Final decision made on Babergh council tax for 2021/22
- Credit: Sarah Lucy Brown
Final approval of a council tax rise just under 3% has been confirmed at a Suffolk authority for 2021.
Babergh District Council's full council meeting on Tuesday night agreed a council tax rise of 2.96% to its element of the council tax bill - around £5 extra for a Band D property.
Babergh's 2021 budget also includes a reduction in subsidised car parking from three hours free to one hour, suspension of free summer holiday swimming sessions for youngsters for one year, a £2.50 rise in garden waste collection fees and a switch to hydrotreated vegetable oil-powered vehicle fleet.
However, Conservative leader of the council's rainbow administration John Ward, said that the changes will enable the authority to continue delivering key services for the district.
"We have supported businesses and the most vulnerable in our communities throughout the pandemic and will continue to do so – supporting the local economy and helping our district through this crisis and beyond. However, this is not without cost," he said.
“We have also made climate change commitments that we must be able to afford to meet – not just for Babergh’s residents now, but for generations to come – and there are still ongoing challenges as all councils become independent of Government financial support."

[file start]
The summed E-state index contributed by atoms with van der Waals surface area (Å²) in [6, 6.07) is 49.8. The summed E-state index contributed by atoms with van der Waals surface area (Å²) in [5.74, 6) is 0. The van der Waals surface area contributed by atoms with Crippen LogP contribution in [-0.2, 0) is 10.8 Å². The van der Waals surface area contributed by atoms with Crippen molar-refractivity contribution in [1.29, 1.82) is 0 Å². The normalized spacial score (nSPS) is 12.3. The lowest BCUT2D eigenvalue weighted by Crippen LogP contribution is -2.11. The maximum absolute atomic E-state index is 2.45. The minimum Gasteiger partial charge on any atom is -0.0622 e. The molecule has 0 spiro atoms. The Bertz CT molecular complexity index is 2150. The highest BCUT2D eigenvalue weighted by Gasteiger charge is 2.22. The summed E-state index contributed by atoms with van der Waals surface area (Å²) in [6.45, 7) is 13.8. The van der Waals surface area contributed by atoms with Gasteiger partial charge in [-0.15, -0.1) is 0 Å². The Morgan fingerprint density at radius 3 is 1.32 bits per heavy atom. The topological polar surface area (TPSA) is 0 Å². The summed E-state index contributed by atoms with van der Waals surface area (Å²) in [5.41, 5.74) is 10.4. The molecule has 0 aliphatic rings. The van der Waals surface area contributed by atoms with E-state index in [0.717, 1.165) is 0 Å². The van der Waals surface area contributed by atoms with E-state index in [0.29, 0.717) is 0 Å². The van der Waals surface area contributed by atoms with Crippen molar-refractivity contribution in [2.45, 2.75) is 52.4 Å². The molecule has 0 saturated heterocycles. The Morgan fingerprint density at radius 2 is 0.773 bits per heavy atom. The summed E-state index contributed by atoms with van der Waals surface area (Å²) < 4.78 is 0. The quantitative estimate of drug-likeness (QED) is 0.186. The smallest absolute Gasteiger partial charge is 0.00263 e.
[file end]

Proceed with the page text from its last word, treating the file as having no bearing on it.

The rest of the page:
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Mr Ward said the council tax rise was "the most difficult" addition to make given the financial pressures on homes caused by the Covid-19 pandemic, but added: "The cabinet believes this budget is a sound one - it keeps us on the right path so we can continue to deliver the services our residents need and want."
The budget was approved by 23 votes to eight, with one councillor abstaining.
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An amendment was tabled by the council's opposition Green group, which called for an additional £50,000 each for food banks and Citizens Advice provision, extra cash for enforcing planning conditions and an extra £30,000 for electric vehicle charging points among other things.
It said those proposals addressed issues important to residents - planning enforcement, biodiversity and the climate emergency.
Green group leader Robert Lindsay said: "What we are talking about is very modest sums, we are not going to bankrupt the council.
"It's what it says about our priorities of the council, and is those things aren't spelt out in the budget brought out then we have every right to push for them."
However, that motion was rejected by councillors.